Robo extended: Gadgeteer connection, IR, RFID sensor and remote control

Once again, participants came up with amazing ideas that made the trip to Zurich worthwhile… despite a rather costly 40 EUR meal at the student cafeteria.

Gamer over.

Gamer over.

Etch, Sketch and Angry Oranges: Workshop at University of Ulm

Our second stop on our Gadgeteer Tour took place at University of Ulm, where the research groups of Michael Weber and Enrico Rukzio are located. 12 participants found together to hack away over the course of one day. Until the lunch break we introduced the .NET Gadgeteer platform, its beauties, quirks and possibilities and allowed people to try out different code samples and modules. The second part of the workshop focussed on participants’ ideas of application fields for hardware prototyping. 4 groups found together and started translating their ideas into concrete hardware gadgets.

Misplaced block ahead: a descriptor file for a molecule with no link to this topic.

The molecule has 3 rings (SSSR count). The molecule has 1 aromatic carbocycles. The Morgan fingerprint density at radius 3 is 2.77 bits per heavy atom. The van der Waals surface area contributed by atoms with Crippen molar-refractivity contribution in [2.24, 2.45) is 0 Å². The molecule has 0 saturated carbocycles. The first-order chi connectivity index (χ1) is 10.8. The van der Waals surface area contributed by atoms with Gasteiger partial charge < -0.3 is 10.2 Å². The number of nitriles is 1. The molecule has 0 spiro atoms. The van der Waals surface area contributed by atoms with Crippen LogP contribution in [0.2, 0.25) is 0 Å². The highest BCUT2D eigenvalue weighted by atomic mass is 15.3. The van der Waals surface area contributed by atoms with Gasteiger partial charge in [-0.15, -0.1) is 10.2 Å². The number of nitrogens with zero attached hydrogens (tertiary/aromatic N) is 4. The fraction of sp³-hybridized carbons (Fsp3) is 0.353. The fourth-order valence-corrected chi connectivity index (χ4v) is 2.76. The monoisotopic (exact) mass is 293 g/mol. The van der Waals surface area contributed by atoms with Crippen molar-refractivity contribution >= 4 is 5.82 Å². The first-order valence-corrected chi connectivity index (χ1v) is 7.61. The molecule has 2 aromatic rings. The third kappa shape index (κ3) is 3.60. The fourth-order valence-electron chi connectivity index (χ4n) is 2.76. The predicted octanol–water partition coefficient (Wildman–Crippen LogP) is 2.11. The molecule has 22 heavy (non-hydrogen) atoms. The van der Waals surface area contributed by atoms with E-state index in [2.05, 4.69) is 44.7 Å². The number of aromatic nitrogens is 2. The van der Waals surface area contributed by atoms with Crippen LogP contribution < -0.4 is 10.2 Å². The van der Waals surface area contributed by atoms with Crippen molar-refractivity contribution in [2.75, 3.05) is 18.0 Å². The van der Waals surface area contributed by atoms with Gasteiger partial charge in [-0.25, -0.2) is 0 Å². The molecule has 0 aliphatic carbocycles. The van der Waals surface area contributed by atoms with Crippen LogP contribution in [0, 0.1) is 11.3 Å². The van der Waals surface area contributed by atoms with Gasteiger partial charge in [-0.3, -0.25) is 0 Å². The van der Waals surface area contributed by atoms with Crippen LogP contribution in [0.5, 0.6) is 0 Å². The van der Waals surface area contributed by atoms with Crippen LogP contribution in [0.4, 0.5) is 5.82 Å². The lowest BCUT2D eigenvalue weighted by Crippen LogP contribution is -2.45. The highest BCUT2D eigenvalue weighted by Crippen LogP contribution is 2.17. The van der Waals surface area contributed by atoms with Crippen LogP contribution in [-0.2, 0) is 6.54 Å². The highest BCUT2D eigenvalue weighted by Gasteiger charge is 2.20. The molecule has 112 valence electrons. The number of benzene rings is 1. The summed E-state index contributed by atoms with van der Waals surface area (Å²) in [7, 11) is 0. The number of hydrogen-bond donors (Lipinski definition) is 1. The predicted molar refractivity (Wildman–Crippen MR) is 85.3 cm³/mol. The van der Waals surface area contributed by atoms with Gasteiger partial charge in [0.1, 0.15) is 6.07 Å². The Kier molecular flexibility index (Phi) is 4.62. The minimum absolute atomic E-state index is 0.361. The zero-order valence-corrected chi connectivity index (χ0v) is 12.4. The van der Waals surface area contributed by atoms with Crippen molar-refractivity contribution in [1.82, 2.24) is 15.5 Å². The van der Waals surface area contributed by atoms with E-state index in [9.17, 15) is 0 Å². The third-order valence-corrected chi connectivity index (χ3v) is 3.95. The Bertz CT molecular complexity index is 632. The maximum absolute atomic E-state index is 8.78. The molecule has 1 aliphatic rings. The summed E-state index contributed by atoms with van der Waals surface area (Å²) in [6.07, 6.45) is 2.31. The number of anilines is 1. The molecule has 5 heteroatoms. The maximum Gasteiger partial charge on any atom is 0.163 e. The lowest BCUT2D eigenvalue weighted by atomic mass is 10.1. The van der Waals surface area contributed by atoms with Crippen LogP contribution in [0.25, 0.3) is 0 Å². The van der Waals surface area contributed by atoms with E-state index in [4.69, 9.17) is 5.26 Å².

Two groups tackled our suggested challenge of building an RFID-based coffee dispenser: Across several research institutions (ours included) we found tally sheets being used for keeping track of coffee consumptions. Therefore, we suggested to bring the coffee machine to the next century by augmenting cups with RFID chips and equip the coffee machine itself with a tag reader and a display resulting in

The Coffee Cashier:

Coffee Cashier

Coffee Cashier

Including consumption statistics

Including consumption statistics